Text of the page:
Fungi-treated soy protein may outperform soybean meal in calf starter pellets
A team of researchers from South Dakota State University examined the use of microbially enhanced, or fungi-treated soy protein (MSP) in place of soybean meal in pelleted starter feeds for calves.
The group published their work in the Journal of Dairy Science.
“The objectives of this research were to conduct a feeding study to determine the effects of MSP in dairy calf starter pellets on growth performance, which was evaluated based on feed intake, BW [bodyweight], body frame size, blood metabolic profile, fecal consistency scores, and apparent total-tract nutrient digestion,” they said. “As part of this, we also wanted to determine if the increased calf starter pellet CP [crude protein] from the MSP benefited the calves.”
During the 12-week study, researchers found that calves getting a pelleted MSP starter with an enhanced milk replacer (MR) maintained growth using less starter than those getting a soybean-meal-based (SBM) pellets.
“Calves fed MSP in starter pellets with conventional MR had comparable growth performance to calves fed pellets with SBM and MR formulated for accelerated growth, especially in the preweaning period,” said the researchers. “Calves fed MSP with MR formulated for accelerated growth had similar growth performance with less starter pellet intake compared with calves fed SBMA [soybean meal accelerated].”
Why enhanced soy protein?
Early growth in dairy calves includes development of immunological and digestive systems, that can alter animal performance, said the researchers. High protein milk replacer and starter feeds were created to support that growth.
Most of the proteins in these products are milk-based, which increases the cost of the feeding programs, they said. But, they have been found to improve performance better than plant-based proteins.
Dry feed intake in this period also is needed to help develop a functioning rumen, as early consumption improves ruminal butyrate, they said. It also has been shown to reduce weaning stress by increasing reticulorumen development and helping calves move from liquid to dry feed.
A new process uses fungi to aerobically process soybean meal (SBM) and boost the protein content and digestibility while reducing the anti-nutritional compounds, said the researchers. The microbially enhanced soy protein (MSP) has performed similar to fishmeal in aquaculture studies, but has not been fed to calves.
There is a potential that fungal cell walls and beta-glucans found in the MSP may generate prebiotic attributes, they said. “Because of its unique nutritional properties, MSP may be a beneficial feed for dairy calves with developing digestive systems,” they added.
However, past research using fermented SBM in dairy calf diets has been inconclusive, with some research finding improving immune responses and others not having that reaction, said the researchers. MSP is similar to fermented SBM as it is generated using an aerobic incubation, but it has more protein and fewer anti-nutritional elements.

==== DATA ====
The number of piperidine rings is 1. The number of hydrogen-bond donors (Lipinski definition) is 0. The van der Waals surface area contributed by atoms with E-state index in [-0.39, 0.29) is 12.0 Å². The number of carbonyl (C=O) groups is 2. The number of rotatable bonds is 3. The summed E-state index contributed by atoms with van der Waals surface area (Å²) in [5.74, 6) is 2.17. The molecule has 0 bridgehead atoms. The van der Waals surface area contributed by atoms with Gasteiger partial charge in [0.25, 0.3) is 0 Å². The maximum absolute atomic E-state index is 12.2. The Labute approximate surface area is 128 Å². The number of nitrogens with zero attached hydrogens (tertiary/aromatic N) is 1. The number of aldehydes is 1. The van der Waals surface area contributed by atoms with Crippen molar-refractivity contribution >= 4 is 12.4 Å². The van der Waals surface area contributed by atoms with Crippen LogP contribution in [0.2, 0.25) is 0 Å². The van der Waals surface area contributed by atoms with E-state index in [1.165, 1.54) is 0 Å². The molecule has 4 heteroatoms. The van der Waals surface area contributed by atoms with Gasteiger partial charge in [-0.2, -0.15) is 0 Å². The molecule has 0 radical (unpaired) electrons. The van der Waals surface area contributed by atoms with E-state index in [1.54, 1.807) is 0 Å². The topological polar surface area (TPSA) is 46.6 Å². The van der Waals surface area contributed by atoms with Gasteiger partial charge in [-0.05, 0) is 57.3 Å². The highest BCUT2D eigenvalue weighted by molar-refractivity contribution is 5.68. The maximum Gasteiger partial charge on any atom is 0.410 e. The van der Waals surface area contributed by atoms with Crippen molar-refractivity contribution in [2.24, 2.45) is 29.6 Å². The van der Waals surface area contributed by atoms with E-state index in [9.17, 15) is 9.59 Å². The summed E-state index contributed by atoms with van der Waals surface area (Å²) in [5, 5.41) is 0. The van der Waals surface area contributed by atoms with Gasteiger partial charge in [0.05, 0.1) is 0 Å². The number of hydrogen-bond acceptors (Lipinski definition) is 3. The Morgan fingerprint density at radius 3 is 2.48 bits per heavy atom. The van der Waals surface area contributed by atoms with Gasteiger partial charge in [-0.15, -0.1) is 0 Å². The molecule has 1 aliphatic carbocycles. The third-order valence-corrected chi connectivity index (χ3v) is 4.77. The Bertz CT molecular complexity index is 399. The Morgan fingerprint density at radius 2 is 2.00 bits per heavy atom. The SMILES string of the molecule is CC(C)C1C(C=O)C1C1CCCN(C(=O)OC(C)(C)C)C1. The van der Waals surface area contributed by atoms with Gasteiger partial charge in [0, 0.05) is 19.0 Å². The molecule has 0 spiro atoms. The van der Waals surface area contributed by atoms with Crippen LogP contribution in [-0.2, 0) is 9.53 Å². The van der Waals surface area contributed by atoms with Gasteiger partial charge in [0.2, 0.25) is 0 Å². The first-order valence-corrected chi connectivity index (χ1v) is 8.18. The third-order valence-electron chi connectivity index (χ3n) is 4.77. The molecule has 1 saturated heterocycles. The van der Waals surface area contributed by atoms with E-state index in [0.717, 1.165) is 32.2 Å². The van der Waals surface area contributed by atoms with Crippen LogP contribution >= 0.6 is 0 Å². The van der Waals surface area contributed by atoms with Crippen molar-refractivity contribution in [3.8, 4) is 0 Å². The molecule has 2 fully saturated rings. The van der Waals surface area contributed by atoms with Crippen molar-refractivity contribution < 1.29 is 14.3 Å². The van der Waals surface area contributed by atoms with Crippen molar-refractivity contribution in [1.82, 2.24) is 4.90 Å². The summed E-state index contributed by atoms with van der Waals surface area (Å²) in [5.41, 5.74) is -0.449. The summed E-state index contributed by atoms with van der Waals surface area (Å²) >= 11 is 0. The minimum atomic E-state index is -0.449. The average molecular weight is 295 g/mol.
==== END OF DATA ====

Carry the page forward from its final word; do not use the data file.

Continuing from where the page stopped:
The group hypothesized that as MSP has more protein of better quality than SBM, it could be used in a starter pellet with a conventional milk replacer to generate similar results to a pellet made from soybean meal and an improved MR.
“We also hypothesized that feeding MSP in pellets with MR formulated for accelerated growth may have additive benefits,” they said.
In the experiment, 36 calves were given one of three diets ad libitum, said the researchers. “The three [feeds] were (1) MSP pellets with MR formulated for accelerated growth (MSPA), (2) SBM pellets with MR formulated for accelerated growth (SBMA), and (3) MSP pellets with conventional MR (MSPC),” they added.
Feed intake were noted daily, and body weights, frame size and blood samples were collected twice every two weeks, they said. Fecal samples were taken five times for a three-day period during the last week of the study to check for apparent total tract digestibility.
Calves getting the SBMA diet had the largest intake and, those receiving the MSPC diet had the smallest intake, said the researchers. Plasma urea nitrogen was largest for calves getting the MSPA diet and smallest for the MSPC calves, while serum glucose levels were similar for all groups.
“Overall, mean BW were greater for calves on the MSPA treatment compared with calves fed MSPC with SBMA in the middle and similar to both,” they said. Hip height and heart girth was largest for MSPA calves, and those getting both MSPA and SBMA were the longest, they added.
IGF-1 levels were highest for calves getting SBMA, they said. And, those getting MSPC had the largest amount of triglycerides.
“Findings partially agreed with our hypothesis and demonstrated that feeding MSP as major ingredient in starter pellets has potential to maintain calf performance with less DMI [dry matter intake],” said the researchers.
There was a similar average daily gain for the diets, but a feed-to-week interaction resulted in calves getting the MSPC diet being lighter than those in other groups, they said. The gain-to-feed ratio was similar for the feeds but again a week to diet relationship was noted.
“Treatments had similar total-tract dry matter digestibility, but calves fed MSPC had greater crude protein digestibility than SBMA, with MSPA similar to both,” they said.
Source: Journal of Dairy Science
Title: Growth performance of calves fed microbially enhanced soy protein in pelleted starters
Authors: N. Senevirathne, J. Anderson, W. Gibbons, J. Clapper